THE BLOG
05/19/2010 05:12 am ET Updated May 25, 2011

Same Old LA Story

It's a fairly stereotypical week in Los Angeles: beautiful weather bookended by an earthquake and the L.A. Marathon coming up on Sunday. I guess with the time change and warmer weather, everyone wants to get outside and run. I luckily slept through the earthquake, but was much more shaken this week by something my father forwarded me. The Leuthold Group published a study of annualized total returns for the S&P 500 during 10-year periods beginning in the 30s:

Annualized return for the S&P 500

1930 to 1939 .....................+ 0.0%

1940 to 1949 .....................+ 9.2%

1950 to 1959 .....................+ 19.4%

1960 to 1969......................+ 7.8%

1970 to 1979 .....................+ 5.9%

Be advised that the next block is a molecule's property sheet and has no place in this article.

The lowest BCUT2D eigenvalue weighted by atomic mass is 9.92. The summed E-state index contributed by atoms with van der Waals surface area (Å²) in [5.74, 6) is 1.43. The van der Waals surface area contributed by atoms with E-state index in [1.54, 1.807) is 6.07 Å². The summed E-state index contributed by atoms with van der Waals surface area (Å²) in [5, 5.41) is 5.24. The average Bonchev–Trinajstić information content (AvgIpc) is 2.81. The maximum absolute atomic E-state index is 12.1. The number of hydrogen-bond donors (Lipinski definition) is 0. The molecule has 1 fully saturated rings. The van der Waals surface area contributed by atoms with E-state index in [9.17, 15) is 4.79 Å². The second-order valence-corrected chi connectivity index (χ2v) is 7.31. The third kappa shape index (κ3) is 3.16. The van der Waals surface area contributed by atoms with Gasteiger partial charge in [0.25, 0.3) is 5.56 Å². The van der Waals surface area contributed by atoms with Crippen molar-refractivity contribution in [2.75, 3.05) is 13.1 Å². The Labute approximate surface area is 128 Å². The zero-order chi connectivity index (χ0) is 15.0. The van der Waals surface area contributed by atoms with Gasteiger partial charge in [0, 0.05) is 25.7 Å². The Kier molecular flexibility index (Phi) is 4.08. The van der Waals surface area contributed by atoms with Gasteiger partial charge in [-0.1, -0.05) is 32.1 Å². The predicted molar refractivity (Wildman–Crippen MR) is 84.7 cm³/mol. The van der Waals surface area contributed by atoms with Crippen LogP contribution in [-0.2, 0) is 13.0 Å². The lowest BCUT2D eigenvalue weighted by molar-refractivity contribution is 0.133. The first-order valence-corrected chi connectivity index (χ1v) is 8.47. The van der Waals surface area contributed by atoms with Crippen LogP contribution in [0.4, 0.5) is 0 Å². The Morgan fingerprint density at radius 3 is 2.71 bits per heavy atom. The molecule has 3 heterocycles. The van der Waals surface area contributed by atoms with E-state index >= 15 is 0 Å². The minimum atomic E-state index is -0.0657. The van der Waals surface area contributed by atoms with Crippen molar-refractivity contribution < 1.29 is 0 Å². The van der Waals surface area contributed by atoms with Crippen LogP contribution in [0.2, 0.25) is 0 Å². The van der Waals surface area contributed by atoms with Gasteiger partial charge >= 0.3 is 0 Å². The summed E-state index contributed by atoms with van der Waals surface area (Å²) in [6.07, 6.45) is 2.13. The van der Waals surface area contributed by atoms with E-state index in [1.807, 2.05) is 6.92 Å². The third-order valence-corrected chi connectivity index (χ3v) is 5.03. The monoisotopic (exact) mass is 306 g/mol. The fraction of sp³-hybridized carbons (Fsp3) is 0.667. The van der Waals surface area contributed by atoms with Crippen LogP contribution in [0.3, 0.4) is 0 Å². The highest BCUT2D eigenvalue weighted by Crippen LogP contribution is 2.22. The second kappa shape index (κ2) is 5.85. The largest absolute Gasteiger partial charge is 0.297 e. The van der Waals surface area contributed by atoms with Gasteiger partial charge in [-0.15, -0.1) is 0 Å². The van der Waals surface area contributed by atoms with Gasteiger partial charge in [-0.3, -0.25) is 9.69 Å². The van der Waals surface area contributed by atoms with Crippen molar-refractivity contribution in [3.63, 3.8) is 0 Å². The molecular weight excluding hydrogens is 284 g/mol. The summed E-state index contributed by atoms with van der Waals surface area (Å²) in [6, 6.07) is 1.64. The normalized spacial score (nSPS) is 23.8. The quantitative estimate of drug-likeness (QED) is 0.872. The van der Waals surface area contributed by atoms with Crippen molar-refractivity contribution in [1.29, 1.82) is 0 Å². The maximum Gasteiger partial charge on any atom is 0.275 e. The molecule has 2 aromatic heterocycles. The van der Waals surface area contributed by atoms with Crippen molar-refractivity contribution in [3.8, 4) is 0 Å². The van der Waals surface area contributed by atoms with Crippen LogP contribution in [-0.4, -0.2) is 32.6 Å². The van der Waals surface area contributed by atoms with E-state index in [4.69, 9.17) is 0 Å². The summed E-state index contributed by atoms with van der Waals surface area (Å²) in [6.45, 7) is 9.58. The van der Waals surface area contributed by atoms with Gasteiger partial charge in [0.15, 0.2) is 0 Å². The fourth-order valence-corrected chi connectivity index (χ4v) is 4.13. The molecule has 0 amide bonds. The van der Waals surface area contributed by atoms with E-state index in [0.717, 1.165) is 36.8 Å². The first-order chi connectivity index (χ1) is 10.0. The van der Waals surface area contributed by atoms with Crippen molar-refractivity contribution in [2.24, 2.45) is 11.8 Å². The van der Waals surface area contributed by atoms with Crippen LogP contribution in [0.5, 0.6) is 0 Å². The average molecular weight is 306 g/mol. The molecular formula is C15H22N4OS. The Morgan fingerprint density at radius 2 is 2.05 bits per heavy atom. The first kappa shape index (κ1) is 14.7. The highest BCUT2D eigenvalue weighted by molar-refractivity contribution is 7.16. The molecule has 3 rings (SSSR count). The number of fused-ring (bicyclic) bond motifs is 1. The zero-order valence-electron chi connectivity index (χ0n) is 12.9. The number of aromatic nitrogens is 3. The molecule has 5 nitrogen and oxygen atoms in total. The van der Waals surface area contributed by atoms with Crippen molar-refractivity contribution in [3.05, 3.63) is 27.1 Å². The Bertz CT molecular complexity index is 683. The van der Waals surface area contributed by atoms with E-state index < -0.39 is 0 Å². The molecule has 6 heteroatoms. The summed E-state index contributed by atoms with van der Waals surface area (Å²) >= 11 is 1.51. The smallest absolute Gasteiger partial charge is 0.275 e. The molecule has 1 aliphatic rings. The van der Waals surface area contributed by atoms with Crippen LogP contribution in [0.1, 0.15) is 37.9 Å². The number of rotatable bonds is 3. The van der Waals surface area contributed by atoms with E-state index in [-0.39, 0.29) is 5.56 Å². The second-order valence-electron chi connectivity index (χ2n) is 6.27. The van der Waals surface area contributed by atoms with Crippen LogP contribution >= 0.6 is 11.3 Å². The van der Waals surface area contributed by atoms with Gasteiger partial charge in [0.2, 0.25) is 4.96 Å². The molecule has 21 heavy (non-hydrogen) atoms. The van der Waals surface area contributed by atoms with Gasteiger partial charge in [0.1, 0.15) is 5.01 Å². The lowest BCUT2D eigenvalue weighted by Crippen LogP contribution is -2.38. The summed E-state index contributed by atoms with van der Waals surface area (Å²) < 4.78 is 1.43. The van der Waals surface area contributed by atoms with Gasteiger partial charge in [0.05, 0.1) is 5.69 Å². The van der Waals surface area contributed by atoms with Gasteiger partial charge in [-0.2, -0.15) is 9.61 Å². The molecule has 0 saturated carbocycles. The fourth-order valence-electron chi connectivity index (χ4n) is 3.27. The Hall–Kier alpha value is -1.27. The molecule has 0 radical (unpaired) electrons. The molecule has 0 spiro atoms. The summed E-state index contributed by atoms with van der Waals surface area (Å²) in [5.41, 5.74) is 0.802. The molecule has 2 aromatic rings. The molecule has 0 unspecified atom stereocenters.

1980 to 1989......................+ 17.5%

1990 to 1999......................+ 18.2%

2000 to 2009......................- 0.9%

Given that the decade of 2000 to 2009 was the worst in history (including the decade that included the Great Depression), it seems somehow self-evident to me that, as the Dow Theory maintains: "During the years 2000 to 2009, the US maintained its fabulous standard of living through credit and borrowing from other countries. And that's still the case, but the process is unsustainable. And if something is unsustainable it will end."

Although there is still plenty of wealth left in the U.S. according to Forbes Magazine's annual list of billionaires, what I'm still trying to wrap my head around is something that I read this week on Culture Monster: "when a billionaire donates $1 million, it's the equivalent of a millionaire giving $1,000; of a person with a net worth of $100k giving $100." Unfortunately, as Mike Boehm wrote, "SoCal billionaires [are] plentiful, but most are not known for giving big sums to the arts." Luckily Eli Broad had a good year.